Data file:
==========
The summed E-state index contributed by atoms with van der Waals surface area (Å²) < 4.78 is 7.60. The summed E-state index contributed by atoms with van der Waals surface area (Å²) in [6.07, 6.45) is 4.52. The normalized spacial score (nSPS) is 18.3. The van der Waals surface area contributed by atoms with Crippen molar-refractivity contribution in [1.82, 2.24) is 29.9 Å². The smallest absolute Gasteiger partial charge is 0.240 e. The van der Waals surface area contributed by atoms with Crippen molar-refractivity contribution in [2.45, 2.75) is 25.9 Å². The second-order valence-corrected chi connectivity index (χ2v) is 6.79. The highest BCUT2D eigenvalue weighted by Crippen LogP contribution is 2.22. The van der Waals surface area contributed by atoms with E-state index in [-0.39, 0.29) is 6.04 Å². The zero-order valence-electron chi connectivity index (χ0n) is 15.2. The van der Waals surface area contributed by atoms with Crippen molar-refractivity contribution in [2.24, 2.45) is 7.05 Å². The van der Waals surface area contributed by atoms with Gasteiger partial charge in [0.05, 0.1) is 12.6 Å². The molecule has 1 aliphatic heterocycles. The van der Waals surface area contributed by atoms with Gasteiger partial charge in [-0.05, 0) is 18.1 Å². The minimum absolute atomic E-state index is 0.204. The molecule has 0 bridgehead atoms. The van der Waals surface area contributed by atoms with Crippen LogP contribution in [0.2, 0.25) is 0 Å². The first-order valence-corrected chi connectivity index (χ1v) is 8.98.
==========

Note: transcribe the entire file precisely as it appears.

The summed E-state index contributed by atoms with van der Waals surface area (Å²) < 4.78 is 7.60. The summed E-state index contributed by atoms with van der Waals surface area (Å²) in [6.07, 6.45) is 4.52. The normalized spacial score (nSPS) is 18.3. The van der Waals surface area contributed by atoms with Crippen molar-refractivity contribution in [1.82, 2.24) is 29.9 Å². The smallest absolute Gasteiger partial charge is 0.240 e. The van der Waals surface area contributed by atoms with Crippen molar-refractivity contribution in [2.45, 2.75) is 25.9 Å². The second-order valence-corrected chi connectivity index (χ2v) is 6.79. The highest BCUT2D eigenvalue weighted by Crippen LogP contribution is 2.22. The van der Waals surface area contributed by atoms with E-state index in [-0.39, 0.29) is 6.04 Å². The zero-order valence-electron chi connectivity index (χ0n) is 15.2. The van der Waals surface area contributed by atoms with Crippen molar-refractivity contribution in [2.24, 2.45) is 7.05 Å². The van der Waals surface area contributed by atoms with Gasteiger partial charge in [0.05, 0.1) is 12.6 Å². The molecule has 1 aliphatic heterocycles. The van der Waals surface area contributed by atoms with Gasteiger partial charge in [-0.05, 0) is 18.1 Å². The minimum absolute atomic E-state index is 0.204. The molecule has 0 bridgehead atoms. The van der Waals surface area contributed by atoms with Crippen LogP contribution in [0.2, 0.25) is 0 Å². The first-order valence-corrected chi connectivity index (χ1v) is 8.98.